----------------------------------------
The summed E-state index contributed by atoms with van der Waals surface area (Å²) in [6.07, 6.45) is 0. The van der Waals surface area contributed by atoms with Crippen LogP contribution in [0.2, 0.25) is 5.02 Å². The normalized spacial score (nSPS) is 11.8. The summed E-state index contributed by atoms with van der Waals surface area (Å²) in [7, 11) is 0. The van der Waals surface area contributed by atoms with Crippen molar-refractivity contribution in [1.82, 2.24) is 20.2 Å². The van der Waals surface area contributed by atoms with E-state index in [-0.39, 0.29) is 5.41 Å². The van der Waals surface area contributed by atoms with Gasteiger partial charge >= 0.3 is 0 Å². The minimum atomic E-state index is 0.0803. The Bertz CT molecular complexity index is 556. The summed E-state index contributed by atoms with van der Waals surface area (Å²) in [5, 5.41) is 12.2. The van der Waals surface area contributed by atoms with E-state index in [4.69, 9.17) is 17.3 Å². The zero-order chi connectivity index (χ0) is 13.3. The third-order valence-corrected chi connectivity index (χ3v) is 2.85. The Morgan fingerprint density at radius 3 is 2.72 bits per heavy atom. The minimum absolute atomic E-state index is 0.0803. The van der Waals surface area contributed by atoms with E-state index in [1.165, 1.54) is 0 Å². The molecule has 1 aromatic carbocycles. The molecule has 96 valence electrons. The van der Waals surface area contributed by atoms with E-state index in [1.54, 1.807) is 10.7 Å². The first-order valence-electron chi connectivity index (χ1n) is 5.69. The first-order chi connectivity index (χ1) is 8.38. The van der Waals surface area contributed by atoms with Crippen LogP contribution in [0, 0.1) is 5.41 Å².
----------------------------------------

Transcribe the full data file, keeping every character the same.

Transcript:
The summed E-state index contributed by atoms with van der Waals surface area (Å²) in [6.07, 6.45) is 0. The van der Waals surface area contributed by atoms with Crippen LogP contribution in [0.2, 0.25) is 5.02 Å². The normalized spacial score (nSPS) is 11.8. The summed E-state index contributed by atoms with van der Waals surface area (Å²) in [7, 11) is 0. The van der Waals surface area contributed by atoms with Crippen molar-refractivity contribution in [1.82, 2.24) is 20.2 Å². The van der Waals surface area contributed by atoms with E-state index in [-0.39, 0.29) is 5.41 Å². The van der Waals surface area contributed by atoms with Gasteiger partial charge >= 0.3 is 0 Å². The minimum atomic E-state index is 0.0803. The Bertz CT molecular complexity index is 556. The summed E-state index contributed by atoms with van der Waals surface area (Å²) in [5, 5.41) is 12.2. The van der Waals surface area contributed by atoms with E-state index in [4.69, 9.17) is 17.3 Å². The zero-order chi connectivity index (χ0) is 13.3. The third-order valence-corrected chi connectivity index (χ3v) is 2.85. The Morgan fingerprint density at radius 3 is 2.72 bits per heavy atom. The minimum absolute atomic E-state index is 0.0803. The van der Waals surface area contributed by atoms with E-state index in [1.165, 1.54) is 0 Å². The molecule has 1 aromatic carbocycles. The molecule has 96 valence electrons. The van der Waals surface area contributed by atoms with E-state index in [1.54, 1.807) is 10.7 Å². The first-order valence-electron chi connectivity index (χ1n) is 5.69. The first-order chi connectivity index (χ1) is 8.38. The van der Waals surface area contributed by atoms with Crippen LogP contribution in [0, 0.1) is 5.41 Å².